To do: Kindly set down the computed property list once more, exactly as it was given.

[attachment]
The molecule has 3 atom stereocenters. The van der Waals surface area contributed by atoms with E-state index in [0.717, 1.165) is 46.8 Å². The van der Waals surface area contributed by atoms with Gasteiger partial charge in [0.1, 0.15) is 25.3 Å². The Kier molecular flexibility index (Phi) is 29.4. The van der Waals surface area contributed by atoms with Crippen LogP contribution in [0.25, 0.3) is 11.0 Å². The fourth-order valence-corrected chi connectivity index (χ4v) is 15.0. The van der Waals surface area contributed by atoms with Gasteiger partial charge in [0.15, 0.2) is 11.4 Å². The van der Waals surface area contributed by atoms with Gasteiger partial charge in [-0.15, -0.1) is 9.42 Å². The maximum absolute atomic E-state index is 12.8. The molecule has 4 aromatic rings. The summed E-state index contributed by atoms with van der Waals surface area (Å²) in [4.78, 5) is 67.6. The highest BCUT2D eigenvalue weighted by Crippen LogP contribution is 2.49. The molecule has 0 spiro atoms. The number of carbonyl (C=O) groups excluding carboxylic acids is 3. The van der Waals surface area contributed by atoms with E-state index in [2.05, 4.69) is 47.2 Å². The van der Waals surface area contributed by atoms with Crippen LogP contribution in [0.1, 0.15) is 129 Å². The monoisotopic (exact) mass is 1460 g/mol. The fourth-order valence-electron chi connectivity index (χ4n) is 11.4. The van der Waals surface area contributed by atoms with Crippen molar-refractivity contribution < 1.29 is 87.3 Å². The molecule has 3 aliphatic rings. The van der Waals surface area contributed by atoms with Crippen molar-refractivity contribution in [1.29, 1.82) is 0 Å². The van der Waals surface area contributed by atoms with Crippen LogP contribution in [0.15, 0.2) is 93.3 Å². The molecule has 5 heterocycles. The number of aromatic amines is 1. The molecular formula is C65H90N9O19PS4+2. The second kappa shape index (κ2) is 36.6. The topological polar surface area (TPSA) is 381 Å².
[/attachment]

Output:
The molecule has 3 atom stereocenters. The van der Waals surface area contributed by atoms with E-state index in [0.717, 1.165) is 46.8 Å². The van der Waals surface area contributed by atoms with Gasteiger partial charge in [0.1, 0.15) is 25.3 Å². The Kier molecular flexibility index (Phi) is 29.4. The van der Waals surface area contributed by atoms with Crippen LogP contribution in [0.25, 0.3) is 11.0 Å². The fourth-order valence-corrected chi connectivity index (χ4v) is 15.0. The van der Waals surface area contributed by atoms with Gasteiger partial charge in [0.15, 0.2) is 11.4 Å². The van der Waals surface area contributed by atoms with Gasteiger partial charge in [-0.15, -0.1) is 9.42 Å². The maximum absolute atomic E-state index is 12.8. The molecule has 4 aromatic rings. The summed E-state index contributed by atoms with van der Waals surface area (Å²) in [4.78, 5) is 67.6. The highest BCUT2D eigenvalue weighted by Crippen LogP contribution is 2.49. The molecule has 0 spiro atoms. The number of carbonyl (C=O) groups excluding carboxylic acids is 3. The van der Waals surface area contributed by atoms with E-state index in [2.05, 4.69) is 47.2 Å². The van der Waals surface area contributed by atoms with Crippen LogP contribution in [0.1, 0.15) is 129 Å². The monoisotopic (exact) mass is 1460 g/mol. The fourth-order valence-electron chi connectivity index (χ4n) is 11.4. The van der Waals surface area contributed by atoms with Crippen molar-refractivity contribution < 1.29 is 87.3 Å². The molecule has 3 aliphatic rings. The van der Waals surface area contributed by atoms with Crippen molar-refractivity contribution in [1.29, 1.82) is 0 Å². The van der Waals surface area contributed by atoms with Crippen LogP contribution in [0.15, 0.2) is 93.3 Å². The molecule has 5 heterocycles. The number of aromatic amines is 1. The molecular formula is C65H90N9O19PS4+2. The second kappa shape index (κ2) is 36.6. The topological polar surface area (TPSA) is 381 Å².